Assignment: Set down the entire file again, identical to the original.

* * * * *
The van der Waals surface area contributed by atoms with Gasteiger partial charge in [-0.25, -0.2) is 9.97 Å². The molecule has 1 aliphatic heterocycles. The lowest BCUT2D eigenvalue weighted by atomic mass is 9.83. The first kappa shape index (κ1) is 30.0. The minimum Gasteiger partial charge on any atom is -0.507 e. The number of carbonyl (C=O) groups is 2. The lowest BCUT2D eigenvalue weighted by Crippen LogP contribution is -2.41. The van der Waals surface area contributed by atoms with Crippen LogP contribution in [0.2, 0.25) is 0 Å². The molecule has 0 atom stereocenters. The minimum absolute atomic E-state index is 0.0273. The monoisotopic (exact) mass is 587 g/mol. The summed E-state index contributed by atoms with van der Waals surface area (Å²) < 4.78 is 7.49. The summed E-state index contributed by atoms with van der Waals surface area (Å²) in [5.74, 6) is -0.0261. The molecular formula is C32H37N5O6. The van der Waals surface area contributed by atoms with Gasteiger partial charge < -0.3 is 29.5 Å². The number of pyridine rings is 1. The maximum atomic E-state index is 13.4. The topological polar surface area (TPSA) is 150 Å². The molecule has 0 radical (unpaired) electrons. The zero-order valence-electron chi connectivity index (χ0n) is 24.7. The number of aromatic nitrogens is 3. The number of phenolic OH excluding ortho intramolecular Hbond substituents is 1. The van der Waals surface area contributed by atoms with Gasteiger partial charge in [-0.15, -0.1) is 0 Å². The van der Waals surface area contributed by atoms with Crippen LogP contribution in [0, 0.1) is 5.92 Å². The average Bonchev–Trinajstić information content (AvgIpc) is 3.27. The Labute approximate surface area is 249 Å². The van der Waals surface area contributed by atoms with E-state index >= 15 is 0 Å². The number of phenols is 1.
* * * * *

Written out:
The van der Waals surface area contributed by atoms with Gasteiger partial charge in [-0.25, -0.2) is 9.97 Å². The molecule has 1 aliphatic heterocycles. The lowest BCUT2D eigenvalue weighted by atomic mass is 9.83. The first kappa shape index (κ1) is 30.0. The minimum Gasteiger partial charge on any atom is -0.507 e. The number of carbonyl (C=O) groups is 2. The lowest BCUT2D eigenvalue weighted by Crippen LogP contribution is -2.41. The van der Waals surface area contributed by atoms with Crippen LogP contribution in [0.2, 0.25) is 0 Å². The molecule has 0 atom stereocenters. The minimum absolute atomic E-state index is 0.0273. The monoisotopic (exact) mass is 587 g/mol. The summed E-state index contributed by atoms with van der Waals surface area (Å²) < 4.78 is 7.49. The summed E-state index contributed by atoms with van der Waals surface area (Å²) in [5.74, 6) is -0.0261. The molecular formula is C32H37N5O6. The van der Waals surface area contributed by atoms with Gasteiger partial charge < -0.3 is 29.5 Å². The number of pyridine rings is 1. The maximum atomic E-state index is 13.4. The topological polar surface area (TPSA) is 150 Å². The molecule has 0 radical (unpaired) electrons. The zero-order valence-electron chi connectivity index (χ0n) is 24.7. The number of aromatic nitrogens is 3. The number of phenolic OH excluding ortho intramolecular Hbond substituents is 1. The van der Waals surface area contributed by atoms with Gasteiger partial charge in [-0.15, -0.1) is 0 Å². The van der Waals surface area contributed by atoms with Crippen LogP contribution in [0, 0.1) is 5.92 Å². The average Bonchev–Trinajstić information content (AvgIpc) is 3.27. The Labute approximate surface area is 249 Å². The van der Waals surface area contributed by atoms with E-state index >= 15 is 0 Å². The number of phenols is 1.